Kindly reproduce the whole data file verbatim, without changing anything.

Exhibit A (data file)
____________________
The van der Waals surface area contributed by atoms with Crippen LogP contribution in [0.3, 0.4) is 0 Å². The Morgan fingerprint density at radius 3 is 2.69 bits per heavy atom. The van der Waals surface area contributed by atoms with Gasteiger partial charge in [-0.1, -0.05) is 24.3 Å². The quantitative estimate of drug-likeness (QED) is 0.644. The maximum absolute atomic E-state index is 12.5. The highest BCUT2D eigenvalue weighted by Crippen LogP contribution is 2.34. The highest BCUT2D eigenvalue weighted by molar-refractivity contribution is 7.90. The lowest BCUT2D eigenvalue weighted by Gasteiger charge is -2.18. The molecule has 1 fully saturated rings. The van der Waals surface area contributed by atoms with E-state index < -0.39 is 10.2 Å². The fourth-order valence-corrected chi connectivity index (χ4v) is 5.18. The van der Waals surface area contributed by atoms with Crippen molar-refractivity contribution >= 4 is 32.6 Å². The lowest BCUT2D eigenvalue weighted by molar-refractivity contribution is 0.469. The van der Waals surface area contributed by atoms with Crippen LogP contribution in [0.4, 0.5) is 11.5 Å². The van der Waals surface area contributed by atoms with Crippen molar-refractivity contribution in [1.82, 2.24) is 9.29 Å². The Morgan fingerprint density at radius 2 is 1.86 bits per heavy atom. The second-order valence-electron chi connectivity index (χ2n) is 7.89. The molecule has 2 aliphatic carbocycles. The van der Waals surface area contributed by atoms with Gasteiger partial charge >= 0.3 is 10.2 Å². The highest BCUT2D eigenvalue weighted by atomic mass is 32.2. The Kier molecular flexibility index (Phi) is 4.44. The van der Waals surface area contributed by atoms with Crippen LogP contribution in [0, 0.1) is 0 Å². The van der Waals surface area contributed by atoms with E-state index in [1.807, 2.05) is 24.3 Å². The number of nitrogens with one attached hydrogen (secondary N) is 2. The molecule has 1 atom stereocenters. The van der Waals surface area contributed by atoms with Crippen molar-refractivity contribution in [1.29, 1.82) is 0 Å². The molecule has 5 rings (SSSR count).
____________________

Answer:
The van der Waals surface area contributed by atoms with Crippen LogP contribution in [0.3, 0.4) is 0 Å². The Morgan fingerprint density at radius 3 is 2.69 bits per heavy atom. The van der Waals surface area contributed by atoms with Gasteiger partial charge in [-0.1, -0.05) is 24.3 Å². The quantitative estimate of drug-likeness (QED) is 0.644. The maximum absolute atomic E-state index is 12.5. The highest BCUT2D eigenvalue weighted by Crippen LogP contribution is 2.34. The highest BCUT2D eigenvalue weighted by molar-refractivity contribution is 7.90. The lowest BCUT2D eigenvalue weighted by Gasteiger charge is -2.18. The molecule has 1 fully saturated rings. The van der Waals surface area contributed by atoms with E-state index < -0.39 is 10.2 Å². The fourth-order valence-corrected chi connectivity index (χ4v) is 5.18. The van der Waals surface area contributed by atoms with Crippen molar-refractivity contribution >= 4 is 32.6 Å². The lowest BCUT2D eigenvalue weighted by molar-refractivity contribution is 0.469. The van der Waals surface area contributed by atoms with Crippen LogP contribution in [0.4, 0.5) is 11.5 Å². The van der Waals surface area contributed by atoms with Crippen molar-refractivity contribution in [1.82, 2.24) is 9.29 Å². The Morgan fingerprint density at radius 2 is 1.86 bits per heavy atom. The second-order valence-electron chi connectivity index (χ2n) is 7.89. The molecule has 2 aliphatic carbocycles. The van der Waals surface area contributed by atoms with Gasteiger partial charge >= 0.3 is 10.2 Å². The highest BCUT2D eigenvalue weighted by atomic mass is 32.2. The Kier molecular flexibility index (Phi) is 4.44. The van der Waals surface area contributed by atoms with Crippen LogP contribution in [0, 0.1) is 0 Å². The van der Waals surface area contributed by atoms with E-state index in [1.807, 2.05) is 24.3 Å². The number of nitrogens with one attached hydrogen (secondary N) is 2. The molecule has 1 atom stereocenters. The van der Waals surface area contributed by atoms with Crippen molar-refractivity contribution in [1.29, 1.82) is 0 Å². The molecule has 5 rings (SSSR count).